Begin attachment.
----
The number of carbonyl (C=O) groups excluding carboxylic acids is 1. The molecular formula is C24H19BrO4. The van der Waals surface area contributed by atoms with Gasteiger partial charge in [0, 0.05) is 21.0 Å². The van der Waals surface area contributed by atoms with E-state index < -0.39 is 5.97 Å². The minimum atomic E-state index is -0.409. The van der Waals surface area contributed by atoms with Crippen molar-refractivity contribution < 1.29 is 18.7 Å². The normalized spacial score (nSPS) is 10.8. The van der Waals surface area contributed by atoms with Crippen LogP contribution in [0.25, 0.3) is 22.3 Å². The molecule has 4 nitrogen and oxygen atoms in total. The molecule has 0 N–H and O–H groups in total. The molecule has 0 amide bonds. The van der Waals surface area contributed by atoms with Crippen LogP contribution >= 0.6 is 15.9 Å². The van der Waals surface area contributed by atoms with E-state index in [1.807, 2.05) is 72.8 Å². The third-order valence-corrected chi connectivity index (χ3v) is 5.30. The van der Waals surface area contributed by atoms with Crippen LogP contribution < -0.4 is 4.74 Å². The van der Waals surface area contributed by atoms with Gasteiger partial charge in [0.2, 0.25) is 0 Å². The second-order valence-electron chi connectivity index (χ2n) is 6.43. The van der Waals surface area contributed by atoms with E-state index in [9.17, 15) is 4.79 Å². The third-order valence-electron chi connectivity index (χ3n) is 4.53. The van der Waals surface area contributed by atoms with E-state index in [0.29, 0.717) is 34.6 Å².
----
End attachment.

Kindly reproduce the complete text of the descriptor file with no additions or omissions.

The number of carbonyl (C=O) groups excluding carboxylic acids is 1. The molecular formula is C24H19BrO4. The van der Waals surface area contributed by atoms with Gasteiger partial charge in [0, 0.05) is 21.0 Å². The van der Waals surface area contributed by atoms with E-state index < -0.39 is 5.97 Å². The minimum atomic E-state index is -0.409. The van der Waals surface area contributed by atoms with Crippen molar-refractivity contribution < 1.29 is 18.7 Å². The normalized spacial score (nSPS) is 10.8. The van der Waals surface area contributed by atoms with Crippen LogP contribution in [0.25, 0.3) is 22.3 Å². The molecule has 4 nitrogen and oxygen atoms in total. The molecule has 0 N–H and O–H groups in total. The molecule has 0 amide bonds. The van der Waals surface area contributed by atoms with Crippen LogP contribution >= 0.6 is 15.9 Å². The van der Waals surface area contributed by atoms with E-state index in [1.807, 2.05) is 72.8 Å². The third-order valence-corrected chi connectivity index (χ3v) is 5.30. The van der Waals surface area contributed by atoms with Crippen LogP contribution < -0.4 is 4.74 Å². The van der Waals surface area contributed by atoms with Gasteiger partial charge in [0.2, 0.25) is 0 Å². The second-order valence-electron chi connectivity index (χ2n) is 6.43. The van der Waals surface area contributed by atoms with E-state index in [9.17, 15) is 4.79 Å². The third-order valence-electron chi connectivity index (χ3n) is 4.53. The van der Waals surface area contributed by atoms with E-state index in [0.29, 0.717) is 34.6 Å².